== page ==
Bisexuals and Their Laptops: Bisexual wonderland

The blog logo has a bisexual pride banner behind it. The title states, bisexual wonderland, bisexuals and their laptops.

For Bisexual Awareness Week, I have a series of guest posts scheduled every day leading up to 5 posts for today (Sept 23rd). Buckle up for some bi visibility! This interview of TJ, a bisexual nonbinary person and creator of the Fan Wonderland podcast, discusses their journey with gender/sexuality identities as a person with Asperger’s. (Read all posts in the series here.)

[AL&HL]: What was it like to come out to your mum? How did she take it?

[TJ]: Extremely difficult. Given I was raised in a Christian household, generally speaking, and although I’m agnostic/atheist and was at the time, Mum wasn’t as open-minded as she is now. It took about 4 years from me telling my friends to being in a place I could tell Mum. My worst fear was she would kick me out of the house. This was something I’d kinda planned with a few friends if this eventuated, however, thankfully it didn’t.

From memory Mum was packing up the Christmas tree, and somehow we were on the topic of relationships or something, and Mum wasn’t in a generally positive mood but for some bizarre reason it felt like a good time, despite Mum’s current mood at the time. All Mum knew of me at this stage was that I had Asperger’s (was diagnosed in Year 11). Mum took it incredibly well. Was kinda confused and shocked but was generally accepting and just asked questions as most parents (in an ideal world) would, like “How did you know”, “what’s that mean”, etc. Mum said she would never kick me out regardless of sexuality, which made me really happy. By this stage though my grandmother was out of the house by this time and in a nursing home so I felt I could tell Mum by this time.

It made telling Mum in March this year (2019) I was non-binary so, so much easier. Sure it was a lot harder to try and explain than “I just like both men and women” but Mum is so much more open-minded now and accepting and I’m super grateful for that.

[AL&HL]: Do you think having Asperger’s made it hard for you to realize your sexuality and gender identity? Why do you think that?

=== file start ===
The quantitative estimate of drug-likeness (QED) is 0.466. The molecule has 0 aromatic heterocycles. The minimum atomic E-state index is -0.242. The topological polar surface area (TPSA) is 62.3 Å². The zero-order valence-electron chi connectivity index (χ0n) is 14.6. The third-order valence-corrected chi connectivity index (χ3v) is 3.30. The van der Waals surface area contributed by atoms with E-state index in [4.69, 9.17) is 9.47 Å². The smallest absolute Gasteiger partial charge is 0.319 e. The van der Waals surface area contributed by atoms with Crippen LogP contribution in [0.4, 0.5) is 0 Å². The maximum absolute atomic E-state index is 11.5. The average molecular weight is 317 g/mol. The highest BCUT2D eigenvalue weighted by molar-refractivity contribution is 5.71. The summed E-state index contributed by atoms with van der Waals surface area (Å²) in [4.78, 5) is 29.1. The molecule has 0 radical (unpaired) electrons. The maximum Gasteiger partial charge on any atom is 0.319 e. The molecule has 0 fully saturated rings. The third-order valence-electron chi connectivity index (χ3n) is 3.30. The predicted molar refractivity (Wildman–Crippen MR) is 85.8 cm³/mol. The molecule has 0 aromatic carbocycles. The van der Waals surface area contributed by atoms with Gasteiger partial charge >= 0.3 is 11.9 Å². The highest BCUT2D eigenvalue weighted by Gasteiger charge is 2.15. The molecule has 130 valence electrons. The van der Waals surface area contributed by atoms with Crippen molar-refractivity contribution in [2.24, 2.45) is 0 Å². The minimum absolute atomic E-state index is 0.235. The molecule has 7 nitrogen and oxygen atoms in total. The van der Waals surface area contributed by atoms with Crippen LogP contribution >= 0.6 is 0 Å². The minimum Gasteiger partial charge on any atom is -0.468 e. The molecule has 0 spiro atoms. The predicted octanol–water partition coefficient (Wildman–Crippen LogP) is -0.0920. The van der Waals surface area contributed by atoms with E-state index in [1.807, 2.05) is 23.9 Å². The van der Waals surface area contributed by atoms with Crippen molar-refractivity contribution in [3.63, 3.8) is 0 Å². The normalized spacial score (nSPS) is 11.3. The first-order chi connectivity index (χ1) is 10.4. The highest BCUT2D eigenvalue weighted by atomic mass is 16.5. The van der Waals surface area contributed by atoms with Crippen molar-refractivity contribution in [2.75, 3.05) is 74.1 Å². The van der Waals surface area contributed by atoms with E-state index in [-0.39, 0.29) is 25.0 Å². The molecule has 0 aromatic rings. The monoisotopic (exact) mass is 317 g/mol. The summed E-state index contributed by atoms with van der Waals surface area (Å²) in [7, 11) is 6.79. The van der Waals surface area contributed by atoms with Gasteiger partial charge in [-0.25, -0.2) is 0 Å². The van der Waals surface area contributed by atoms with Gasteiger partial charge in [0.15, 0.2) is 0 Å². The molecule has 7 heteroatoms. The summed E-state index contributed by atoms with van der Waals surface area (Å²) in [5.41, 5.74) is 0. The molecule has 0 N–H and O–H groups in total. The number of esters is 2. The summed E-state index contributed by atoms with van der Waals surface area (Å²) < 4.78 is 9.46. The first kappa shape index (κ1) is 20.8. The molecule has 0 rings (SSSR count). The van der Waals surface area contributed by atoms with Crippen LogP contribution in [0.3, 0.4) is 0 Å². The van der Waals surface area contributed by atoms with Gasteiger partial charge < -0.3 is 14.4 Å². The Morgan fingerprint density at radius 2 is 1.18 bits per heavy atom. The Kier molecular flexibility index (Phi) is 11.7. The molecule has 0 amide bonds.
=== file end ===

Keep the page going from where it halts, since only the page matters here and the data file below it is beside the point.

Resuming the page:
[TJ]: I wouldn’t say “hard” as such. More difficult and frustrating. As someone who is incredibly socially awkward, I don’t have that “freedom” to randomly stroll up to someone and hook up with them as people without Asperger’s can do more freely and easily. It makes figuring out what kinks, what I want in a relationship, etc. incredibly frustrating and hard to figure out. Where a lot of people without Asperger’s can go from relationship to relationship or hookup to hookup, it’s not that easy for people like me.

A lot judge by appearance or the way you conduct yourself. While I’m incredibly out there and confident online, in person I’m a mess with zero confidence (something I’m working on with my psychologist currently). This very much ties in to all of this as in discussions with my psych, it’s become inherently apparent that a lot of my struggles stem from Asperger’s. From overwhelming auditory issues (this is a frustratingly selective problem as at work or in an auditorium like at a university, as it’s a major overwhelming factor tied into my anxiety, however I can visit shopping centres, concerts, etc without an issue).

One thing I’ve mentioned to a few people and this is something my psych pointed out to me, as I hadn’t realised it until we talked: Because of my Aspergers, I NEED everything in my life to be in black and white (i.e. clear cut and obvious and either one thing or the other). And my gender identity is the furthest thing from it which is why a lot of my Asperger’s issues mixed with my anxiety is recently popping up in daily life. My gender isn’t “black and white.” Many people have asked me how they can address me without me being offended, and the truth is I haven’t fully worked it out yet. The closest I’ve come is genderfluid bisexual. However, the latter of that being the “bisexual” part is continuously shifting with my moods and mindset.